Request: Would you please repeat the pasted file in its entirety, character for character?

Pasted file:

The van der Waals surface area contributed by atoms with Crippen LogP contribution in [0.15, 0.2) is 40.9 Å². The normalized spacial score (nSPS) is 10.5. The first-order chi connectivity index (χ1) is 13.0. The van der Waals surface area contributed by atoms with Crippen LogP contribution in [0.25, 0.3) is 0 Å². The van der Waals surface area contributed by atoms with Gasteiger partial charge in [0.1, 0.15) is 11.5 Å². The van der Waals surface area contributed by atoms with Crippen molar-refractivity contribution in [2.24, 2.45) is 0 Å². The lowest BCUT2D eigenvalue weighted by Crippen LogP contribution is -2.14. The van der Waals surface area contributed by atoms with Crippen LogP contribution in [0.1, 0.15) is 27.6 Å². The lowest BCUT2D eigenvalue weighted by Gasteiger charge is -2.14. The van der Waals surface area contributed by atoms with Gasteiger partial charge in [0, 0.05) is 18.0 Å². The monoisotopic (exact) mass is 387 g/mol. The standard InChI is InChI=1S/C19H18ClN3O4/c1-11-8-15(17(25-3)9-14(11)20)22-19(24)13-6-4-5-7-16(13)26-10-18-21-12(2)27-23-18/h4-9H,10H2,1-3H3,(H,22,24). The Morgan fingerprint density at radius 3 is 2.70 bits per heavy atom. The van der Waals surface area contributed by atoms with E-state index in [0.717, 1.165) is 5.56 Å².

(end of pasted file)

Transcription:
The van der Waals surface area contributed by atoms with Crippen LogP contribution in [0.15, 0.2) is 40.9 Å². The normalized spacial score (nSPS) is 10.5. The first-order chi connectivity index (χ1) is 13.0. The van der Waals surface area contributed by atoms with Crippen LogP contribution in [0.25, 0.3) is 0 Å². The van der Waals surface area contributed by atoms with Gasteiger partial charge in [0.1, 0.15) is 11.5 Å². The van der Waals surface area contributed by atoms with Crippen molar-refractivity contribution in [2.24, 2.45) is 0 Å². The lowest BCUT2D eigenvalue weighted by Crippen LogP contribution is -2.14. The van der Waals surface area contributed by atoms with Crippen LogP contribution in [0.1, 0.15) is 27.6 Å². The lowest BCUT2D eigenvalue weighted by Gasteiger charge is -2.14. The van der Waals surface area contributed by atoms with Gasteiger partial charge in [0, 0.05) is 18.0 Å². The monoisotopic (exact) mass is 387 g/mol. The standard InChI is InChI=1S/C19H18ClN3O4/c1-11-8-15(17(25-3)9-14(11)20)22-19(24)13-6-4-5-7-16(13)26-10-18-21-12(2)27-23-18/h4-9H,10H2,1-3H3,(H,22,24). The Morgan fingerprint density at radius 3 is 2.70 bits per heavy atom. The van der Waals surface area contributed by atoms with E-state index in [0.717, 1.165) is 5.56 Å².